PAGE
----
There appears to be more shark activity at the southern end of this island which is made up of rocky terrain.  At 40 feet (12 m), there are some rock formations that descend to over 100 feet (30+ m).  Sharks that frequent this area are hammerheads, silky, tigers, white tip, Galapagos and gray reef sharks.  The depths range from approximately 40 feet (12 m) at the shallowest, down to below 100 feet (30 m).  In the deeper depths is where schooling hammerheads can be seen.

The sharks here at San Benedicto are less spooked by divers, and are fairly easy to approach.  The Galapagos, white tip and hammerhead are the most commonly seen.  Both the south end and east side are still virgin sites for diving and are a shark photographer’s paradise.

The island of Socorro is larger than San Benedicto.  On the northeast side of the island divers can usually find a fair amount of shark activity.  The area can get some pretty strong currents, so drift diving is often the choice.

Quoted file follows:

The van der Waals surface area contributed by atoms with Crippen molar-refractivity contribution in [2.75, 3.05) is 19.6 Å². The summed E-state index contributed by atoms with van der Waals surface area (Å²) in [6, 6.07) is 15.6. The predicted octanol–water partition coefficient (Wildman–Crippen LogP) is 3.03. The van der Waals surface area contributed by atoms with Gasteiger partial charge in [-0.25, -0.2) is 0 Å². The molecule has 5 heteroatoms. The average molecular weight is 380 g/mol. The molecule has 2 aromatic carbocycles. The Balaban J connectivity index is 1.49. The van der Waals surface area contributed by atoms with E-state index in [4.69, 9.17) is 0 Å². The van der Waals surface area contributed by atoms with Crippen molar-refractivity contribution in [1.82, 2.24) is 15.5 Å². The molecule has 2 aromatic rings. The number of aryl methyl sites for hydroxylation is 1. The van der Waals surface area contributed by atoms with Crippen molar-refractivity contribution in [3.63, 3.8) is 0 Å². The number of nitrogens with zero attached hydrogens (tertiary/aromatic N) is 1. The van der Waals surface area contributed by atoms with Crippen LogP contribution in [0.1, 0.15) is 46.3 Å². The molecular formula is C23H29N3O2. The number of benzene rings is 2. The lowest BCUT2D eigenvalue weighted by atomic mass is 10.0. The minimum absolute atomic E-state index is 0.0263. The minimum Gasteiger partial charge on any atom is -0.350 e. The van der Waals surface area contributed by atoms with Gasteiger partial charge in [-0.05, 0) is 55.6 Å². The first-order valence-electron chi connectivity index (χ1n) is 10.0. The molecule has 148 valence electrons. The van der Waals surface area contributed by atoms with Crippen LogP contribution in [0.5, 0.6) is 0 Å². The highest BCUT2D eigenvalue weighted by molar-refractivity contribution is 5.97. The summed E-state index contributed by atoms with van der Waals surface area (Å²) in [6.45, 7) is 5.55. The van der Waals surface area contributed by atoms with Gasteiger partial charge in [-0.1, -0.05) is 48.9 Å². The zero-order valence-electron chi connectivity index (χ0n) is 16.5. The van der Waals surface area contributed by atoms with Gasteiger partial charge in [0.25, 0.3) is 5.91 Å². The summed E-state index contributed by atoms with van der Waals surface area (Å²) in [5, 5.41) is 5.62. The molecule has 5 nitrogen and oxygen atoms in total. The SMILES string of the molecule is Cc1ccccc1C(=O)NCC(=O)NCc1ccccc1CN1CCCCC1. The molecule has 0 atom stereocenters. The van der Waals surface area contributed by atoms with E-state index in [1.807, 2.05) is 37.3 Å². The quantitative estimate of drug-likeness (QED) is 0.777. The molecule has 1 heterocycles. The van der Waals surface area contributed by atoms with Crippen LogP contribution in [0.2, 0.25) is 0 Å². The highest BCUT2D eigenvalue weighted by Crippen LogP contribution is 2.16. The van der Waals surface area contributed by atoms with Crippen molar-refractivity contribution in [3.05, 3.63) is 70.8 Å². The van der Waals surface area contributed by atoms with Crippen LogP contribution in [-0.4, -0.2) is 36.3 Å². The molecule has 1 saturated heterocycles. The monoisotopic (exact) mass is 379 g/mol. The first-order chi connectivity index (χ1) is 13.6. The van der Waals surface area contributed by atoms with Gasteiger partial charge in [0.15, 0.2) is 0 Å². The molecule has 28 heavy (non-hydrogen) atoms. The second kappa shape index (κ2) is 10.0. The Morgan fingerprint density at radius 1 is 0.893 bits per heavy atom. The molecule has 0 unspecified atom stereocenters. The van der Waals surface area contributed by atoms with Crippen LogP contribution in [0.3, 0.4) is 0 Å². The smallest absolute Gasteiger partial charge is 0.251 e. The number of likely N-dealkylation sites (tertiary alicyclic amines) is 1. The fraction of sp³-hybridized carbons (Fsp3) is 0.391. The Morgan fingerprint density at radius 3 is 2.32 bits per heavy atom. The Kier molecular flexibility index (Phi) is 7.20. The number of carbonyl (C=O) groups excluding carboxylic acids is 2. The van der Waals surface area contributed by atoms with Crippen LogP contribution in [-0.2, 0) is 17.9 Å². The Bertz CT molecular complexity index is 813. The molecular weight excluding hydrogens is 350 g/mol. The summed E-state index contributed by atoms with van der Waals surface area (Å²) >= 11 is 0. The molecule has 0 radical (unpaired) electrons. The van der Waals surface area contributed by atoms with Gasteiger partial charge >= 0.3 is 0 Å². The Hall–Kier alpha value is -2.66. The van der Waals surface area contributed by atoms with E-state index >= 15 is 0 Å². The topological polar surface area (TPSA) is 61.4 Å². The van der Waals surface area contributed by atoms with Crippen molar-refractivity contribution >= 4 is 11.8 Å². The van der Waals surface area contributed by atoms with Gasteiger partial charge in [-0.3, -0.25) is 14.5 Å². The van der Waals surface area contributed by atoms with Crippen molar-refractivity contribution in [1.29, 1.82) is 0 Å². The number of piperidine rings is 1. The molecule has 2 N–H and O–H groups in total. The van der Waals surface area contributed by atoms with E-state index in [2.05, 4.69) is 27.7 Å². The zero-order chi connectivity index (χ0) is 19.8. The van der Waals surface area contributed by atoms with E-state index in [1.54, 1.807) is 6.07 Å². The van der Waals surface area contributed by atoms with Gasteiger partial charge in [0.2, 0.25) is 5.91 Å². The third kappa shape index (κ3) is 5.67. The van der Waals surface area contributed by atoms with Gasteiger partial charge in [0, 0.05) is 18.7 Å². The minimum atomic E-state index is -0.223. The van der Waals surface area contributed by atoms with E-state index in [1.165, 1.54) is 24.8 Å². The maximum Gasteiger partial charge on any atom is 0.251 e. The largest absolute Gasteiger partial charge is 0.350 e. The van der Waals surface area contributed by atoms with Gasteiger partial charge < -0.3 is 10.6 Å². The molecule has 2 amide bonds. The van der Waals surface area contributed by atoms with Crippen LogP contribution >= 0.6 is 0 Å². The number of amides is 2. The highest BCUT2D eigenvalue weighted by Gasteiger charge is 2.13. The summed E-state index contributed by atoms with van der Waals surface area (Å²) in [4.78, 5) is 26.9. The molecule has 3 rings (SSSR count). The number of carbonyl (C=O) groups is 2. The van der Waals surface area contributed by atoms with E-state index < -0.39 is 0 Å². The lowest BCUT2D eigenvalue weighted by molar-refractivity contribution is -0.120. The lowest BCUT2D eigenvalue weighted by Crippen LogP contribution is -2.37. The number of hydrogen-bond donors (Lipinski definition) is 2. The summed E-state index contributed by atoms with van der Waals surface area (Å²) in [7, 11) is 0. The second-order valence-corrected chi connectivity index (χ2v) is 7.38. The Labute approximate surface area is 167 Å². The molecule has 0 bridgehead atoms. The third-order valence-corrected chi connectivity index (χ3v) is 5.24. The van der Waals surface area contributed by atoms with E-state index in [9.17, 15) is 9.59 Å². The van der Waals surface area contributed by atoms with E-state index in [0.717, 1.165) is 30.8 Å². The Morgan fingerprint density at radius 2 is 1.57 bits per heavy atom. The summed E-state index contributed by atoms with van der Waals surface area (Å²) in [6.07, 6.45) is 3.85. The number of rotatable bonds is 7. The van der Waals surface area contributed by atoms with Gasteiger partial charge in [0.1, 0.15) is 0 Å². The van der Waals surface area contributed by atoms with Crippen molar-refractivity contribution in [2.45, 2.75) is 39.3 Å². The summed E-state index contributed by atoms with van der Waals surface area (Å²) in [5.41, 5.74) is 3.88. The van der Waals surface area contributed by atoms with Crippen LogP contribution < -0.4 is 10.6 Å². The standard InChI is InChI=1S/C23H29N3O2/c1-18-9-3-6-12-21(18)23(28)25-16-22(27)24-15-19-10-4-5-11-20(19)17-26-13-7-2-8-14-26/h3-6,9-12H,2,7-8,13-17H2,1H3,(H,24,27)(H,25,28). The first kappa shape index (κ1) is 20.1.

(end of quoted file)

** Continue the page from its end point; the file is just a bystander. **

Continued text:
At the north end, there are some protruding rocks that jut out from the island.  Underwater at about 50 feet (15 m) and deeper, the terrain is made up o large, flat and oblong boulders.  Here, there are great schools of clarion angelfish and redtail triggerfish.  As you ascend to about 30 feet (9 m), the terrain takes on a whole new appearance.  The incredible volcanic earth formations look like something you might expect to see on the moon.  There are great angular channels in the reef to swim through which are doted with pockets.  These pockets make perfect homes for eels, octopus, urchins, starfish and large Socorro lobster.